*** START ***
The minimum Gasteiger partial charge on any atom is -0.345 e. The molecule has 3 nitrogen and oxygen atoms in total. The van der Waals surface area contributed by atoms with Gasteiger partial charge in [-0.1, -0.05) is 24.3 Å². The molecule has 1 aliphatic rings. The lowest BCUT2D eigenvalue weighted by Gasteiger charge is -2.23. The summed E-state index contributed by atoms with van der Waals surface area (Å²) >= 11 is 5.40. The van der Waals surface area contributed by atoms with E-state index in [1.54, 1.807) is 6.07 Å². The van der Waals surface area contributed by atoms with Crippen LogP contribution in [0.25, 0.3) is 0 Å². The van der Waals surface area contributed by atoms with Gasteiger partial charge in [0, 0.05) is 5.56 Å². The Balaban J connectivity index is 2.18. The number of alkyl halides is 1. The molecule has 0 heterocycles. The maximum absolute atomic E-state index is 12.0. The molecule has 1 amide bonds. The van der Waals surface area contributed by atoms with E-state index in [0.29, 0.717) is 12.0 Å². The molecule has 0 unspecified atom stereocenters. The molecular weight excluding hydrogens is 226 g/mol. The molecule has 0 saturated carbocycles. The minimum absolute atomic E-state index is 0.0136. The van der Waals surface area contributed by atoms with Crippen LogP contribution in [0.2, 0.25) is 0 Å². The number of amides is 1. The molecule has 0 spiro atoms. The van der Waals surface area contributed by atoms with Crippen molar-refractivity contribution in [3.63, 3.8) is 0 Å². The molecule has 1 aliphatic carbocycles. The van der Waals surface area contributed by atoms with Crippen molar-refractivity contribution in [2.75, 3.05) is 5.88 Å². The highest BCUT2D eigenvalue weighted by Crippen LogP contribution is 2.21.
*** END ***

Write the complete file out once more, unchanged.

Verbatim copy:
The minimum Gasteiger partial charge on any atom is -0.345 e. The molecule has 3 nitrogen and oxygen atoms in total. The van der Waals surface area contributed by atoms with Gasteiger partial charge in [-0.1, -0.05) is 24.3 Å². The molecule has 1 aliphatic rings. The lowest BCUT2D eigenvalue weighted by Gasteiger charge is -2.23. The summed E-state index contributed by atoms with van der Waals surface area (Å²) >= 11 is 5.40. The van der Waals surface area contributed by atoms with E-state index in [1.54, 1.807) is 6.07 Å². The van der Waals surface area contributed by atoms with Crippen LogP contribution in [0.25, 0.3) is 0 Å². The van der Waals surface area contributed by atoms with Gasteiger partial charge in [0, 0.05) is 5.56 Å². The Balaban J connectivity index is 2.18. The number of alkyl halides is 1. The molecule has 0 heterocycles. The maximum absolute atomic E-state index is 12.0. The molecule has 1 amide bonds. The van der Waals surface area contributed by atoms with E-state index in [0.29, 0.717) is 12.0 Å². The molecule has 0 unspecified atom stereocenters. The molecular weight excluding hydrogens is 226 g/mol. The molecule has 0 saturated carbocycles. The minimum absolute atomic E-state index is 0.0136. The van der Waals surface area contributed by atoms with Crippen LogP contribution in [0.2, 0.25) is 0 Å². The number of amides is 1. The molecule has 0 spiro atoms. The van der Waals surface area contributed by atoms with Crippen molar-refractivity contribution in [3.63, 3.8) is 0 Å². The molecule has 1 aliphatic carbocycles. The van der Waals surface area contributed by atoms with Crippen molar-refractivity contribution in [2.75, 3.05) is 5.88 Å². The highest BCUT2D eigenvalue weighted by Crippen LogP contribution is 2.21.